Skulls at Melbourne Museum

28/9/12 – Trip to the Melbourne Museum

Visiting the Melbourne Museum on a rainy day was the best decision ever! Not only was I undercover, I had seen some very interesting installations inside the museum. My supervisor had suggested that I take a visit to the museum in order to gain ideas for the exhibition. I walked into the animal / insect room and I was impressed with the display, all of the beetles and butterflies for instance were used to create different patterns or swirls which I did find very creative.

During my visit, I had noticed that most of the items and the installations in the museum were displayed on a slant. The display actually provides a different experience and a completely different perspective of the artefacts within the space.

As I walked through the Melbourne Museum on a late Friday afternoon, I finally discovered the Human Body section. I have visited the Museum a couple of years ago and I do remember that this particular area or section was really interesting. I had noticed many skulls that were protected into glass containers, although I wasn’t too sure if they were real or fake.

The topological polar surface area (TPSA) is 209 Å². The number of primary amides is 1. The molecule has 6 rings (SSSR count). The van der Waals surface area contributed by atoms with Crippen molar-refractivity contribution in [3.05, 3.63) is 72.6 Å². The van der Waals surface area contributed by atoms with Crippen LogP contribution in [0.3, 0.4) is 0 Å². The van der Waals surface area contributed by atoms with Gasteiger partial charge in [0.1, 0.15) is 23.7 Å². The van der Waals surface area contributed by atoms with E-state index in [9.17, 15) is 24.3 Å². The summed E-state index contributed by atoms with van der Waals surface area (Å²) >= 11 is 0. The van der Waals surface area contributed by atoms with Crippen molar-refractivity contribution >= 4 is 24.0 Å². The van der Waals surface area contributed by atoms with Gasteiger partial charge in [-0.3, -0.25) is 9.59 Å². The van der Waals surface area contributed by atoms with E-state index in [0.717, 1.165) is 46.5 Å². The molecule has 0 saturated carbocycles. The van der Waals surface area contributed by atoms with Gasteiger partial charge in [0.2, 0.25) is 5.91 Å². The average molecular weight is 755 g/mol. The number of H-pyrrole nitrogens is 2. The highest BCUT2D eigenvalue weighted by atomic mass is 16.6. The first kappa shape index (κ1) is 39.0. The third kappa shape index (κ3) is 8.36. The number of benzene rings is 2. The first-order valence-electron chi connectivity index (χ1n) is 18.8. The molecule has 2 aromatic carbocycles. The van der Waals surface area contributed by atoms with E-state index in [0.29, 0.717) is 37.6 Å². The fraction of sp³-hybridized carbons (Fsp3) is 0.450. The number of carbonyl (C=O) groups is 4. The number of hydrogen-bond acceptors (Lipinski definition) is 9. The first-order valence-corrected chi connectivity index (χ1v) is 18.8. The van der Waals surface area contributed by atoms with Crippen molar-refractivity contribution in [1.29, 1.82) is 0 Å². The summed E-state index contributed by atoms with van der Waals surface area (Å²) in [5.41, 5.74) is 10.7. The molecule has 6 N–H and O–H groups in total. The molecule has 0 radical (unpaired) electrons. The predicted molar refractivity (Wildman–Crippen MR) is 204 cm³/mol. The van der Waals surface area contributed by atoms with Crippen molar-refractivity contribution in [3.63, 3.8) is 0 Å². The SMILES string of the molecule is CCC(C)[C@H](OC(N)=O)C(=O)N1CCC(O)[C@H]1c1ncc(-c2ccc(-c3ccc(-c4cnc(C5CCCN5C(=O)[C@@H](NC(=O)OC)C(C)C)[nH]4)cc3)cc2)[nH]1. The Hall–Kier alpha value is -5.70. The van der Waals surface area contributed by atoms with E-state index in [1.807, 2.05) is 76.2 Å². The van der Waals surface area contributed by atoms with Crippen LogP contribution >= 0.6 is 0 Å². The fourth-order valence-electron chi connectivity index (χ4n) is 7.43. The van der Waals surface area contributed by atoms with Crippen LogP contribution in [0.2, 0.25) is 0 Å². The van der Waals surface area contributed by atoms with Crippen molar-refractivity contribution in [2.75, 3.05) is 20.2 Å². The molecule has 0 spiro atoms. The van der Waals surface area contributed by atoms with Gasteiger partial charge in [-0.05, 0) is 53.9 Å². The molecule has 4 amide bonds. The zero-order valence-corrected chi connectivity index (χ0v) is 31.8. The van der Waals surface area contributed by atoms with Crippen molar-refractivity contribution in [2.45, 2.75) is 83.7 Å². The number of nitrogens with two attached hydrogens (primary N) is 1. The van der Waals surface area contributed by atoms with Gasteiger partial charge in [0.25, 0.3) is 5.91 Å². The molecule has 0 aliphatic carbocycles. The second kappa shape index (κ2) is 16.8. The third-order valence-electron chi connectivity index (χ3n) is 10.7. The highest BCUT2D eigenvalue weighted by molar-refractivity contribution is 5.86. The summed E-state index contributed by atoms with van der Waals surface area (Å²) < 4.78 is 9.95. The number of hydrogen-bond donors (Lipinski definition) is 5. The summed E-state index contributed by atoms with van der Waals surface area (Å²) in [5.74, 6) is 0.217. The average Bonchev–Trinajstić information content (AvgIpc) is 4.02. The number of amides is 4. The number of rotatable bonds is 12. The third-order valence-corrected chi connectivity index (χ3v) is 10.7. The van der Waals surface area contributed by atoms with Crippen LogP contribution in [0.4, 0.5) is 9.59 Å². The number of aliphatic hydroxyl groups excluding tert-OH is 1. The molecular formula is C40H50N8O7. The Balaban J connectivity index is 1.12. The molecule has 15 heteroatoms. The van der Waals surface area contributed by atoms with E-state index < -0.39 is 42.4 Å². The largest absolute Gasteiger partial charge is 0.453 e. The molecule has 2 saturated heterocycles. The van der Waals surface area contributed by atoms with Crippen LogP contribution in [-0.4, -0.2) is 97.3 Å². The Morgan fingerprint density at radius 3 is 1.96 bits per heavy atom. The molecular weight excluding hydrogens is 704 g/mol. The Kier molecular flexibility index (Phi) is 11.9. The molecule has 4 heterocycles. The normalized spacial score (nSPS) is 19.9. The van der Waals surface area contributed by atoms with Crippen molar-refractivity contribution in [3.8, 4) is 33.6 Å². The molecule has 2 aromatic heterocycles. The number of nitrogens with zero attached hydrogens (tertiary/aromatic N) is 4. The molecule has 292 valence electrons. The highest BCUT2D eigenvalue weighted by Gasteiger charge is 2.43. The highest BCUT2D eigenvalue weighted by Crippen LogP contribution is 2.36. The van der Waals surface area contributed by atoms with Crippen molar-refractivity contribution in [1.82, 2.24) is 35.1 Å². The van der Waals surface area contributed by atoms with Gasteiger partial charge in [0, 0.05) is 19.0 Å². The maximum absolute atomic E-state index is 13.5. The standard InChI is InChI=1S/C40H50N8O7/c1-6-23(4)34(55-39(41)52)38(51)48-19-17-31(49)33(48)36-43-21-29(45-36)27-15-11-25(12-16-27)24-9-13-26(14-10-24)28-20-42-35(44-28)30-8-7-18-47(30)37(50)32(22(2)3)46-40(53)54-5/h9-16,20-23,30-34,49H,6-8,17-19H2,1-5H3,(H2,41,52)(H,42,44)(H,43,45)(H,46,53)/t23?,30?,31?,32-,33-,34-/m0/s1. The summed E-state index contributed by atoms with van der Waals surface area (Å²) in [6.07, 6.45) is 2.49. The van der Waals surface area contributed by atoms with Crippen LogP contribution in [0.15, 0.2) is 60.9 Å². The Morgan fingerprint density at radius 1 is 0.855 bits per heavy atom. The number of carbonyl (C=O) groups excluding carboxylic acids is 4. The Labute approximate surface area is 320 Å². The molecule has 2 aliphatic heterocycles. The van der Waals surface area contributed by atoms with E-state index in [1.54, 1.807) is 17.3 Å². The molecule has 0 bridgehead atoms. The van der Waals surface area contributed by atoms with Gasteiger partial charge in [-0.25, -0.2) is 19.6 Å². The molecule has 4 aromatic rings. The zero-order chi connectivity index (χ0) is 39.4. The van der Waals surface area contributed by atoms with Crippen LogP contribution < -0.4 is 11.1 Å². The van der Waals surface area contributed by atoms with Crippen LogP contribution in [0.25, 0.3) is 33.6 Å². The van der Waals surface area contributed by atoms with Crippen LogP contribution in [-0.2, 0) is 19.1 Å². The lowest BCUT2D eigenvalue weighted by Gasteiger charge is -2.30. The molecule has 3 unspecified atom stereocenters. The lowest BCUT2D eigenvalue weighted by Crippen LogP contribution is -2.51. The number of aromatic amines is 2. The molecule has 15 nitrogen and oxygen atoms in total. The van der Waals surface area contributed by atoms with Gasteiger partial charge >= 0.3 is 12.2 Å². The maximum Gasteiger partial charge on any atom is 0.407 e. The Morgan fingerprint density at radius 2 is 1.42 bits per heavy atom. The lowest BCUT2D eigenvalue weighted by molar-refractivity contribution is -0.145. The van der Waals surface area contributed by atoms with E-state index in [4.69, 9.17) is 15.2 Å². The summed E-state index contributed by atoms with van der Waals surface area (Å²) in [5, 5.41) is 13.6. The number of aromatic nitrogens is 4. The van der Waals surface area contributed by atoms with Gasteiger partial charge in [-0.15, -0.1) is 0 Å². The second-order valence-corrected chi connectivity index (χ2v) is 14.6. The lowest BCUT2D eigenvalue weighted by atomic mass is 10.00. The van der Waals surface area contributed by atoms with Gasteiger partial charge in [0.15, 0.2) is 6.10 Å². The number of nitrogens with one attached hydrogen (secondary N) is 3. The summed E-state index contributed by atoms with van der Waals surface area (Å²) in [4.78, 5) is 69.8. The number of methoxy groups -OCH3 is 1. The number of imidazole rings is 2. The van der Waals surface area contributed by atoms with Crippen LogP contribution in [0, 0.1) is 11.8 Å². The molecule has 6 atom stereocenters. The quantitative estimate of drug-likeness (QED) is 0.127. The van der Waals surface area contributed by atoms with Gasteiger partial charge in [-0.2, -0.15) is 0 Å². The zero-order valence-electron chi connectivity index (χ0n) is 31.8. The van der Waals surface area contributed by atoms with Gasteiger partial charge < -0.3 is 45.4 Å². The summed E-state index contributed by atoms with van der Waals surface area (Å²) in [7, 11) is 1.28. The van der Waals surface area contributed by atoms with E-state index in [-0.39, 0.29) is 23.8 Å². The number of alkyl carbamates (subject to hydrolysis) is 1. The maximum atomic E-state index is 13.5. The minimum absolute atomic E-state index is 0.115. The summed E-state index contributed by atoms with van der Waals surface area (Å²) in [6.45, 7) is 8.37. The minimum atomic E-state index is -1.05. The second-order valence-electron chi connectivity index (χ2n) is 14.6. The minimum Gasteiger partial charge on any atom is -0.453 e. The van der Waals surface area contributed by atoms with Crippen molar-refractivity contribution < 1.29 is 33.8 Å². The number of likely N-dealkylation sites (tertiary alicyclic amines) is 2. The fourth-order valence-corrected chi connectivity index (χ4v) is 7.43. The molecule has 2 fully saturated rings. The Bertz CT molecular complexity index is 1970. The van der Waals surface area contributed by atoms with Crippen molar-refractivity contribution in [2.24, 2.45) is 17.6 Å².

Once I had read some of the information in the space, I had realised that some of the skulls and skeletons were actually real. In one of the rooms, I had discovered the skeleton of an 89 year old man, whose remains had been bleached and joined together with metal hinges. It was quite an amazing experience to actually see a real human skeleton, although the glass container and the metal hinges did become a distraction.

The skeleton didn’t really resonate any kind of connection with death and the materials that were used to hold the skeleton in place may have distracted my attention from the actual form. Other than that, it was the first real human skeleton I have ever seen in my life and it was quite interesting to see what we all look like on the inside.

There were skulls all around the museum and I couldn’t stop looking at them. Here is a real human skull, in a glass container looking directly at me. The skulls on display had invited me to question the person’s previous existence; who was the person, where were they from, when had they died?

What was there not to like about the museum? All of the information was interesting to read and the display was definitely inspiring. All photographs taken inside the Melbourne Museum.

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